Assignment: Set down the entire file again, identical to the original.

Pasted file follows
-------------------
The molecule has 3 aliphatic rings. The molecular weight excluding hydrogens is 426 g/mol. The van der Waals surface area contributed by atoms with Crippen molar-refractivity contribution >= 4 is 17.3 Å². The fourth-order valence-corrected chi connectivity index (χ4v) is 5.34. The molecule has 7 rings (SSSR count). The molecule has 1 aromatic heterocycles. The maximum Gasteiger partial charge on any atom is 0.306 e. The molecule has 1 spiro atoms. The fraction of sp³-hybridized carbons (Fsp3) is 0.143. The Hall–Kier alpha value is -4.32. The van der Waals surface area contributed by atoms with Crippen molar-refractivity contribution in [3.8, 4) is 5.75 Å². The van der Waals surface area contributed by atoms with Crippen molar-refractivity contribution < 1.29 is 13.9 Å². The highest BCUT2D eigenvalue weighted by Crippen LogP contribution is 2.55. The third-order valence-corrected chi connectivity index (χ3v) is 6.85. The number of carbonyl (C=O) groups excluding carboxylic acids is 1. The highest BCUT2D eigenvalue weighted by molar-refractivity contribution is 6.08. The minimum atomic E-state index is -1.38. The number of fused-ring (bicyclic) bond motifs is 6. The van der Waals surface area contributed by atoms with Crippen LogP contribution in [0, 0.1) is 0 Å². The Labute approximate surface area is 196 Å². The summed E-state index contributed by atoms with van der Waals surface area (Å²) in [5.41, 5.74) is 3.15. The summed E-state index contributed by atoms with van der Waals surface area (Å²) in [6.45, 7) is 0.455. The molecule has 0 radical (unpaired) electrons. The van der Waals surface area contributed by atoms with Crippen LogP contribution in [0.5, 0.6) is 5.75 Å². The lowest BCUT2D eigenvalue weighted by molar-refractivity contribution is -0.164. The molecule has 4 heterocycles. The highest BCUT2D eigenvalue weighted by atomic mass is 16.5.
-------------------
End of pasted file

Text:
The molecule has 3 aliphatic rings. The molecular weight excluding hydrogens is 426 g/mol. The van der Waals surface area contributed by atoms with Crippen molar-refractivity contribution >= 4 is 17.3 Å². The fourth-order valence-corrected chi connectivity index (χ4v) is 5.34. The molecule has 7 rings (SSSR count). The molecule has 1 aromatic heterocycles. The maximum Gasteiger partial charge on any atom is 0.306 e. The molecule has 1 spiro atoms. The fraction of sp³-hybridized carbons (Fsp3) is 0.143. The Hall–Kier alpha value is -4.32. The van der Waals surface area contributed by atoms with Crippen molar-refractivity contribution in [3.8, 4) is 5.75 Å². The van der Waals surface area contributed by atoms with Crippen molar-refractivity contribution < 1.29 is 13.9 Å². The highest BCUT2D eigenvalue weighted by Crippen LogP contribution is 2.55. The third-order valence-corrected chi connectivity index (χ3v) is 6.85. The number of carbonyl (C=O) groups excluding carboxylic acids is 1. The highest BCUT2D eigenvalue weighted by molar-refractivity contribution is 6.08. The minimum atomic E-state index is -1.38. The number of fused-ring (bicyclic) bond motifs is 6. The van der Waals surface area contributed by atoms with Crippen LogP contribution in [0, 0.1) is 0 Å². The Labute approximate surface area is 196 Å². The summed E-state index contributed by atoms with van der Waals surface area (Å²) in [5.41, 5.74) is 3.15. The summed E-state index contributed by atoms with van der Waals surface area (Å²) in [6.45, 7) is 0.455. The molecule has 0 radical (unpaired) electrons. The van der Waals surface area contributed by atoms with Crippen LogP contribution in [0.5, 0.6) is 5.75 Å². The lowest BCUT2D eigenvalue weighted by molar-refractivity contribution is -0.164. The molecule has 4 heterocycles. The highest BCUT2D eigenvalue weighted by atomic mass is 16.5.